Contribute Try STAT+ Today

WASHINGTON — The nearly 200,000 Americans who have trusted federal scientists with their DNA, their medical records, and detailed behavioral surveys will soon begin to receive the results of a genetic analysis performed by the National Institutes of Health, the agency announced Wednesday.

The announcement marks a long-touted milestone for the NIH’s unprecedented “All of Us” precision medicine project. To date, researchers say, no government study has returned individualized genetic data to participants — especially one so large and diverse. The data will provide participants a deeper look into their own ancestry and genetic traits, their genetic predisposition to certain diseases, and, potentially, genetic factors that could impact the effectiveness of prescription drugs. NIH will also offer a more in-depth genetic counseling service to all study participants, and urge it for those who have a genetic factor that could impact their health care.

Unlock this article by subscribing to STAT+ and enjoy your first 30 days free!


What is it?

STAT+ is STAT's premium subscription service for in-depth biotech, pharma, policy, and life science coverage and analysis. Our award-winning team covers news on Wall Street, policy developments in Washington, early science breakthroughs and clinical trial results, and health care disruption in Silicon Valley and beyond.

What's included?

  • Daily reporting and analysis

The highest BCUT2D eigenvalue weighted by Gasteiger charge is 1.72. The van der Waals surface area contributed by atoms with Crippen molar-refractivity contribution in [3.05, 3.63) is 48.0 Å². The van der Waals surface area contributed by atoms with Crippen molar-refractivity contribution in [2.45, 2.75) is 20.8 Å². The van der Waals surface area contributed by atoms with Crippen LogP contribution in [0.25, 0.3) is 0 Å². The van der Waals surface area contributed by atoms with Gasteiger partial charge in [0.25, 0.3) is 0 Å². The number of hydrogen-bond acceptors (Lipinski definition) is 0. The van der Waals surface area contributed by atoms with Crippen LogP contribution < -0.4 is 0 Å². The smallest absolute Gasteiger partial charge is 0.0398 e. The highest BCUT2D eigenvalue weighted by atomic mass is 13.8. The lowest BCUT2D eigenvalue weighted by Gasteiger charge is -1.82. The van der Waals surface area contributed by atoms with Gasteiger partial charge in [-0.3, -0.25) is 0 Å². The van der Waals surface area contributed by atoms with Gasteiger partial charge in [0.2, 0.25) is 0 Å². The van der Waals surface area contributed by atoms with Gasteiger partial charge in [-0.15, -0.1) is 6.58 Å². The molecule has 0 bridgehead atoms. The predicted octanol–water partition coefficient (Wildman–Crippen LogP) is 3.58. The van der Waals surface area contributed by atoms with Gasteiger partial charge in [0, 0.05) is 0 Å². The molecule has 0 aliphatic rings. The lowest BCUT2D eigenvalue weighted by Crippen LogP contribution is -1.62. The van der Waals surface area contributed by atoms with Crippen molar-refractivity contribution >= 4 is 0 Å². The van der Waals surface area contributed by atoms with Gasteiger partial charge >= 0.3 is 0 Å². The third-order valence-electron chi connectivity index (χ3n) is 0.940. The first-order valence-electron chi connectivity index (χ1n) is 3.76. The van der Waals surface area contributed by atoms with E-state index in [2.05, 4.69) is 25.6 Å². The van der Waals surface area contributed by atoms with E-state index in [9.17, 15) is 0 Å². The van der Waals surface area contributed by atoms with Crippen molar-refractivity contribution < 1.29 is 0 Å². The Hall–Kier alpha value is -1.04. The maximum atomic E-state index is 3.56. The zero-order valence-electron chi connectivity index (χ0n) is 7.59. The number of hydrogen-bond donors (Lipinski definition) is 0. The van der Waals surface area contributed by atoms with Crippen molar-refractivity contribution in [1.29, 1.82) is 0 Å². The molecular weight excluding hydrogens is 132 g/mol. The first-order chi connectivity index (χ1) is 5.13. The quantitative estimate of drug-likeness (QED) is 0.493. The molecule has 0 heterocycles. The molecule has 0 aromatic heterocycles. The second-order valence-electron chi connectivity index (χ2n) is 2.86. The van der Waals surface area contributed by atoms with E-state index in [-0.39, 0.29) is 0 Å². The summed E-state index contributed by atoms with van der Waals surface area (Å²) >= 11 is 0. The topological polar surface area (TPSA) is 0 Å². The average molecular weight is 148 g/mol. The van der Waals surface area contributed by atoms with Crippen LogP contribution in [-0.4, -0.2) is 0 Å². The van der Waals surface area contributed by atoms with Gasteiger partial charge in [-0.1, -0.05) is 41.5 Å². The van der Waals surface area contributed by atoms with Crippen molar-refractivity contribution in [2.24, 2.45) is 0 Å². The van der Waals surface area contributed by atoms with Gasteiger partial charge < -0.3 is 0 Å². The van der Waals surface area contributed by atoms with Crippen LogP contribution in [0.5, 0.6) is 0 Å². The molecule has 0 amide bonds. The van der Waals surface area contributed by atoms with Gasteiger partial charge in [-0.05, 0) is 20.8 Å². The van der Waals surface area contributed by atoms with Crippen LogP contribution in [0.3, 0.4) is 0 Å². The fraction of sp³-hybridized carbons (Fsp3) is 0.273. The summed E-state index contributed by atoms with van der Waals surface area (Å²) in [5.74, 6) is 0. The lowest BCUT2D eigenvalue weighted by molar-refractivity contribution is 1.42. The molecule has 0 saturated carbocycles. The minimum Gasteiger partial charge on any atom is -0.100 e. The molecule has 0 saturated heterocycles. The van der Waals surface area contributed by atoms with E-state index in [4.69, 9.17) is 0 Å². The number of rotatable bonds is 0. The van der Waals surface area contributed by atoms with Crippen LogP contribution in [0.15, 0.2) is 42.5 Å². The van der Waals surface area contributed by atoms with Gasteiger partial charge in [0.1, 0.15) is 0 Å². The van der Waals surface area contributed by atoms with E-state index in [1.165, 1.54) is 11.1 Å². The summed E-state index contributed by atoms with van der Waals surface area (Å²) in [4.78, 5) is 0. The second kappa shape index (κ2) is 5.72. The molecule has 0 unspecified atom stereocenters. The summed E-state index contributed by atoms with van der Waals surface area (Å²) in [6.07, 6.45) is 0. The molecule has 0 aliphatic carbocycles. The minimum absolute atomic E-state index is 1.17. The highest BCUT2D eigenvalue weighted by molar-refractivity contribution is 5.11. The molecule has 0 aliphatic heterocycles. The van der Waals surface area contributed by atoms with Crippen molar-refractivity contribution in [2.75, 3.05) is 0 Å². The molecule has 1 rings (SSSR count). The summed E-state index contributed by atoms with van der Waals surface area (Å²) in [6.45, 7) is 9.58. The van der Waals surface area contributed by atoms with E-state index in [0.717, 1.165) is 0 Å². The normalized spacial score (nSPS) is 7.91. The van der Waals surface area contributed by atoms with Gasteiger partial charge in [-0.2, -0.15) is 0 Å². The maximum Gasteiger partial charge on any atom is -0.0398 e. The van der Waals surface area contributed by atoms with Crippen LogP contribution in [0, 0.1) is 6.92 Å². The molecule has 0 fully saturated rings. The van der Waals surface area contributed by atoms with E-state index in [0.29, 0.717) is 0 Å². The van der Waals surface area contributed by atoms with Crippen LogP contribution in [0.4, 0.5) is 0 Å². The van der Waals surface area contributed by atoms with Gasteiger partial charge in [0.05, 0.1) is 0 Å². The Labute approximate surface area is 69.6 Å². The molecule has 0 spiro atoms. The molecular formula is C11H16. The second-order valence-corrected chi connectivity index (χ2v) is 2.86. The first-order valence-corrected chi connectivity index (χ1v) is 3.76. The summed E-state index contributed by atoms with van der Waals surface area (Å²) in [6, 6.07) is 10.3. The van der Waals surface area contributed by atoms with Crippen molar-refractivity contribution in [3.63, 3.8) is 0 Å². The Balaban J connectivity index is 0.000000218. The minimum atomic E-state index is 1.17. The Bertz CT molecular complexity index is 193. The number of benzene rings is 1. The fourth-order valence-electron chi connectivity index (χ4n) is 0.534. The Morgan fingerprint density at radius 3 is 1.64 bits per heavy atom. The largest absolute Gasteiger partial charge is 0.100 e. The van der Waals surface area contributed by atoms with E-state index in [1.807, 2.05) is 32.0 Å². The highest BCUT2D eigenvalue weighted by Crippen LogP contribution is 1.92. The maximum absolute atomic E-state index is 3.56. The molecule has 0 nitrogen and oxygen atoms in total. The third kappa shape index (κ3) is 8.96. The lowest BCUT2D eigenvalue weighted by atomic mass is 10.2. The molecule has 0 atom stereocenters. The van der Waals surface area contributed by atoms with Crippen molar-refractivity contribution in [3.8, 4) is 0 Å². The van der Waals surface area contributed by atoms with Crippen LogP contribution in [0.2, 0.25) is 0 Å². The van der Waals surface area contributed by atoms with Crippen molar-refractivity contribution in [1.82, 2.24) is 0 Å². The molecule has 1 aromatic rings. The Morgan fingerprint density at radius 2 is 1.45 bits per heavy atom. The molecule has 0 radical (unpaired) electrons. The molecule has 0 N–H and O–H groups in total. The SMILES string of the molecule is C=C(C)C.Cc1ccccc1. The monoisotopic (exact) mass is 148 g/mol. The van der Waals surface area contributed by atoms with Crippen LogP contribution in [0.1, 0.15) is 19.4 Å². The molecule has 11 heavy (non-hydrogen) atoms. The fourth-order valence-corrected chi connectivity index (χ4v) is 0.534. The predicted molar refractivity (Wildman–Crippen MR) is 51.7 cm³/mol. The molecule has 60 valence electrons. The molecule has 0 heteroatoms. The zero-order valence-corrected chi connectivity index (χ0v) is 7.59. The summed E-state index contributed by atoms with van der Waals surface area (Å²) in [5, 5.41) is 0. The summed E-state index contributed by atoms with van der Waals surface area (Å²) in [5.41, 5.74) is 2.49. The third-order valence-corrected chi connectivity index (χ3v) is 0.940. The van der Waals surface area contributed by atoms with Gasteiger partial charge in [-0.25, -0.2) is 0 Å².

• The most comprehensive industry coverage from a powerhouse team of reporters
  • Subscriber-only newsletters
  • Daily newsletters to brief you on the most important industry news of the day
  • STAT+ Conversations
  • Weekly opportunities to engage with our reporters and leading industry experts in live video conversations
  • Exclusive industry events
  • Premium access to subscriber-only networking events around the country
  • The best reporters in the industry
  • The most trusted and well-connected newsroom in the health care industry
  • And much more
  • Exclusive interviews with industry leaders, profiles, and premium tools, like our CRISPR Trackr.
  • I’m a health researcher and remain incredibly ambivalent about All Of Us, despite knowing many of the collaborators and watching its positive evolution over the last few years. My chief concerns: investing $1.6B over the life of the project, when we could use that money to shore up public health and prevention…which is chronically underfunded because it’s low profile and the benefits are less tangible and take longer to manifest.

    Importantly, and I know the study team is attending to this, the persisting issue of low health literacy among the general public means that receipt of results must be very carefully communicated, and reiterated over time. The notion of “clinically actionable genetic results” is an opaque term for many, and the primary care clinicians who care for these patients may not have adequate support, resources, and preparation to address what patients discover through the course of their participation. I’m glad this will be mitigated to a degree by the genetic counselors, but the longer term availability of genetic counseling after contracts end is an open question at best, and at worst, leaves patients at sea without a navigator.

  • Finally, a way to introduce medication treatment in an technologically/reasonably informed way. I am going to sign up today. Thanks to all the researchers who invisoned a better way to a healthier society.

Comments are closed.